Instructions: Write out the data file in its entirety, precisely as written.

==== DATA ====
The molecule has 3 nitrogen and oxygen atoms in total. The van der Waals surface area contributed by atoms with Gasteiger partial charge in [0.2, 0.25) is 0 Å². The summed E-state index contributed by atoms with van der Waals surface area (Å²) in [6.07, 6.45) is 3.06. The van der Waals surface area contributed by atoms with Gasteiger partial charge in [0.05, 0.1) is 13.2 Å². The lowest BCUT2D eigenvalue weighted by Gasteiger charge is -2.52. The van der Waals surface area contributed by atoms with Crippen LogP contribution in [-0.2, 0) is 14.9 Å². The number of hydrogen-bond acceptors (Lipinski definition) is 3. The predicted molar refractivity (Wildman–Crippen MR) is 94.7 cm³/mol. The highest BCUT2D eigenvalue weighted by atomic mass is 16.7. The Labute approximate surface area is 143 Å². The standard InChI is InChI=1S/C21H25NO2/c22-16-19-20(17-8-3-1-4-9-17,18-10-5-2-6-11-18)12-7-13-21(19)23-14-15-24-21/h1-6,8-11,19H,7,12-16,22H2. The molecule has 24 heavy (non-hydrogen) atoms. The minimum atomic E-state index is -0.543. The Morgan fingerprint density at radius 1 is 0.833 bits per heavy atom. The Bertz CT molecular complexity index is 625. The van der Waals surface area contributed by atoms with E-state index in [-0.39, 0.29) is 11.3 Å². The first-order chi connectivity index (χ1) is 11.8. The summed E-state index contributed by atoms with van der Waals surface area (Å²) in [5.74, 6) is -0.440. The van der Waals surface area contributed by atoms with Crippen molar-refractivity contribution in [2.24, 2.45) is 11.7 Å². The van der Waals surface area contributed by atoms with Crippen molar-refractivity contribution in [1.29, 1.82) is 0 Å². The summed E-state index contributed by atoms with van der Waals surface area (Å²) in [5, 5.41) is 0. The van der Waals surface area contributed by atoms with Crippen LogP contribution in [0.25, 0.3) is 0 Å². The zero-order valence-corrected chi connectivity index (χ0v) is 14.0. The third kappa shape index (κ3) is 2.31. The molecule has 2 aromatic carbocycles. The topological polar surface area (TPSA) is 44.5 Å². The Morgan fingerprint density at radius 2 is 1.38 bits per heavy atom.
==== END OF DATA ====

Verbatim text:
The molecule has 3 nitrogen and oxygen atoms in total. The van der Waals surface area contributed by atoms with Gasteiger partial charge in [0.2, 0.25) is 0 Å². The summed E-state index contributed by atoms with van der Waals surface area (Å²) in [6.07, 6.45) is 3.06. The van der Waals surface area contributed by atoms with Gasteiger partial charge in [0.05, 0.1) is 13.2 Å². The lowest BCUT2D eigenvalue weighted by Gasteiger charge is -2.52. The van der Waals surface area contributed by atoms with Crippen LogP contribution in [-0.2, 0) is 14.9 Å². The number of hydrogen-bond acceptors (Lipinski definition) is 3. The predicted molar refractivity (Wildman–Crippen MR) is 94.7 cm³/mol. The highest BCUT2D eigenvalue weighted by atomic mass is 16.7. The Labute approximate surface area is 143 Å². The standard InChI is InChI=1S/C21H25NO2/c22-16-19-20(17-8-3-1-4-9-17,18-10-5-2-6-11-18)12-7-13-21(19)23-14-15-24-21/h1-6,8-11,19H,7,12-16,22H2. The molecule has 24 heavy (non-hydrogen) atoms. The minimum atomic E-state index is -0.543. The Morgan fingerprint density at radius 1 is 0.833 bits per heavy atom. The Bertz CT molecular complexity index is 625. The van der Waals surface area contributed by atoms with E-state index in [-0.39, 0.29) is 11.3 Å². The first-order chi connectivity index (χ1) is 11.8. The summed E-state index contributed by atoms with van der Waals surface area (Å²) in [5.74, 6) is -0.440. The van der Waals surface area contributed by atoms with Crippen molar-refractivity contribution in [2.24, 2.45) is 11.7 Å². The van der Waals surface area contributed by atoms with Crippen molar-refractivity contribution in [1.29, 1.82) is 0 Å². The summed E-state index contributed by atoms with van der Waals surface area (Å²) in [5, 5.41) is 0. The van der Waals surface area contributed by atoms with Crippen LogP contribution in [0.25, 0.3) is 0 Å². The zero-order valence-corrected chi connectivity index (χ0v) is 14.0. The third kappa shape index (κ3) is 2.31. The molecule has 2 aromatic carbocycles. The topological polar surface area (TPSA) is 44.5 Å². The Morgan fingerprint density at radius 2 is 1.38 bits per heavy atom.